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RE: ABBR vs. ACRONYM

From: Marjolein Katsma <access@javawoman.com>
Date: Tue, 22 Feb 2000 21:34:29 +0100
Message-Id: <4.1.20000222212135.058a2e00@pop3.demon.nl>
To: "Gregory J. Rosmaita" <unagi69@concentric.net>
Cc: WAI Interest Group Emailing List <w3c-wai-ig@w3.org>
Gregory,

At 14:55 2000-02-22 -0500, you wrote:
[snip]
>as i wrote in an earlier post, i believe that the distinction meant by the 
>authors of the HTML 4x spec is that an abbreviation is a shortened form of 
>a _single_ word, whilst an acronym is a compound contraction of more than 
>one word, and that it is _not_ necessary for that compound contraction to 
>be pronounceable as a word in order for it to earn designation as an acronym...

That set of definitions might cover all cases in the English language (I'm not sure) but still leaves a gaping hole in languages like Dutch where we have acronyms (we even have a Dutch word for that: "letterwoord") but also abbreviations made from several words that definitely are not acronyms but still abbreviations. "M.a.w." is one example (the equivalent of IOW). Note the periods - we have a spelling rule that an abbreviation from a single word is written with a single period at the end (Dr.) while an abbreviation of several words is written with a period after each of the parts (a.d.h.v.).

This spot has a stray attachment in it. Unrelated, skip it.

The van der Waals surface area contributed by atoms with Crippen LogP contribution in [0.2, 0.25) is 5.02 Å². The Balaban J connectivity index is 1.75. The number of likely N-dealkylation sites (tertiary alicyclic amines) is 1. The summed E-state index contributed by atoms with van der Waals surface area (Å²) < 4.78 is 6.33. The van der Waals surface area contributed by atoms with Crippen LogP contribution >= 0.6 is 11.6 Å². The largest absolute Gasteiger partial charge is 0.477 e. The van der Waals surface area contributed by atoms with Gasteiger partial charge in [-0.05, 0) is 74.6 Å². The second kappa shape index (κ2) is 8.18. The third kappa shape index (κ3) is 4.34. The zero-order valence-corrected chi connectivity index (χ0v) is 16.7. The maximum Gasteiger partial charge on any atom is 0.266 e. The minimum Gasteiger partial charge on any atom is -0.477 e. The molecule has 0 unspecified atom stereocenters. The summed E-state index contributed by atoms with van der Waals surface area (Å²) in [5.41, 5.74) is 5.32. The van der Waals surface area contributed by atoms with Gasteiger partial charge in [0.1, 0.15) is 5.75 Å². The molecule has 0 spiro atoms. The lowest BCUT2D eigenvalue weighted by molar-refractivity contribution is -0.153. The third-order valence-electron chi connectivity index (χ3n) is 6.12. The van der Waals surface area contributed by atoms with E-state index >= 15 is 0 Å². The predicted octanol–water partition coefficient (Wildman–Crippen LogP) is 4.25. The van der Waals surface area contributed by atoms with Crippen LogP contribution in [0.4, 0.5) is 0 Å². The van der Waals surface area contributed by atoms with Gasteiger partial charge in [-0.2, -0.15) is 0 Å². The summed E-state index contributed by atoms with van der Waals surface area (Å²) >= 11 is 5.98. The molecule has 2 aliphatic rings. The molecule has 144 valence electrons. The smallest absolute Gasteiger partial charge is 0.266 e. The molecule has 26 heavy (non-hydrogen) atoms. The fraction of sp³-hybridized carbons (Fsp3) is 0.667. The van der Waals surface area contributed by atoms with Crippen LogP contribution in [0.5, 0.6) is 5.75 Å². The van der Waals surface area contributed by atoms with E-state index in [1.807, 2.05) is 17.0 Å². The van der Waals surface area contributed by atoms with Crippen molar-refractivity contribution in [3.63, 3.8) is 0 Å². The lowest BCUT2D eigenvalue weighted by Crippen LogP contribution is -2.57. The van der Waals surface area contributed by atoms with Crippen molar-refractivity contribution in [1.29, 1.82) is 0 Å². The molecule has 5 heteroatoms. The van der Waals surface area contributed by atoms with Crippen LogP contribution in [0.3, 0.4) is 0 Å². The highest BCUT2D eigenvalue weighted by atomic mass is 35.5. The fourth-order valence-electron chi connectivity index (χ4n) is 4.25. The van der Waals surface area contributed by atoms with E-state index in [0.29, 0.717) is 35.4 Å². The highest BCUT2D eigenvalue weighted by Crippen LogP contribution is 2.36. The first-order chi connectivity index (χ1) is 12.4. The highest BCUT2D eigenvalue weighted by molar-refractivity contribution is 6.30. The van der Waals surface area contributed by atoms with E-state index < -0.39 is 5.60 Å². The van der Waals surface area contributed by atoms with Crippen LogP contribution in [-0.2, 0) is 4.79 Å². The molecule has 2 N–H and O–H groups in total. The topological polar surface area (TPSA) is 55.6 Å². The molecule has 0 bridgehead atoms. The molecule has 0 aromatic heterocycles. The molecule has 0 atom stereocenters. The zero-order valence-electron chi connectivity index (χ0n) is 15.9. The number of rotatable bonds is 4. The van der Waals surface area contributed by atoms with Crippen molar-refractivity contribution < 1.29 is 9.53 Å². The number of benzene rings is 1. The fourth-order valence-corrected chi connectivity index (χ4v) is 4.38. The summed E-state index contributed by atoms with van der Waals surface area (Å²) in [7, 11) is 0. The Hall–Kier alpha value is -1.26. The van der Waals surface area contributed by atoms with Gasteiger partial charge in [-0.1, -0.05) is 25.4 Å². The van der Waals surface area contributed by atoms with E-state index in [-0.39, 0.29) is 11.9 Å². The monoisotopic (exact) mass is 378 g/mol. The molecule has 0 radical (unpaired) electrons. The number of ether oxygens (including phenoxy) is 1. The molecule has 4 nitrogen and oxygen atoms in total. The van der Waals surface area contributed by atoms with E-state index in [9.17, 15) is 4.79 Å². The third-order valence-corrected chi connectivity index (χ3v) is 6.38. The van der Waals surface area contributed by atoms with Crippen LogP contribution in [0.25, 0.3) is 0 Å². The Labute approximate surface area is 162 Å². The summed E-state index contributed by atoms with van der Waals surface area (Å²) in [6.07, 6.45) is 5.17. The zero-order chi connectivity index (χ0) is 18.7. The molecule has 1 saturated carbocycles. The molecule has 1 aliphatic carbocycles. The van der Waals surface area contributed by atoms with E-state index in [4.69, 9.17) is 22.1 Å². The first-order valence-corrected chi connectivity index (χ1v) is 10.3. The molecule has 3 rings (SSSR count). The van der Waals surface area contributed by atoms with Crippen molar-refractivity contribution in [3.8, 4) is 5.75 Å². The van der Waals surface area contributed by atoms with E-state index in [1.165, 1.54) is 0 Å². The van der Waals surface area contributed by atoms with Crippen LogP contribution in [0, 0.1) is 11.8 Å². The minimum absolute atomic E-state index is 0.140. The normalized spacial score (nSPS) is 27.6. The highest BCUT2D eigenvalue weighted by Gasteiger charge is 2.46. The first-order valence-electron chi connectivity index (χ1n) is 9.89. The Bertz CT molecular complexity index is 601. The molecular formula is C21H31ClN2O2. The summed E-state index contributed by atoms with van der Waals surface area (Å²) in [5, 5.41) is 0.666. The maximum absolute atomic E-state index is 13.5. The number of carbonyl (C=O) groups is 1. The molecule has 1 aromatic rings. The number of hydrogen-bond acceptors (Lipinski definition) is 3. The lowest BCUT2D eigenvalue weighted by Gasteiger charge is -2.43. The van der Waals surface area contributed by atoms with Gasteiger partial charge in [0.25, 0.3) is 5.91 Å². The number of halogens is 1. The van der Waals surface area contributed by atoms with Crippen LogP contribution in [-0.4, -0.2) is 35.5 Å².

In German (and maybe other languages) we also have the case of words made up from parts of other words but the parts are more than just the starting letter, often whole syllables (I don't know what the linguistic term is for such words but Gestapo is one infamous example). I think by definition such words are not acronyms but they aren't really abbreviations either.

Then there are such fun words as SCSI - an acronym but I forgot for what right now - but pronounced as "scuzzy". Is there any (standard) method yet how to indicate both expansion and pronunciation to a screen reader or speech browser?

Well, yes, maybe we all need to shut up for a month. Sorry, I happen to be fascinated by language!

Cheers,
Marjolein Katsma
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Received on Tuesday, 22 February 2000 15:35:22 GMT

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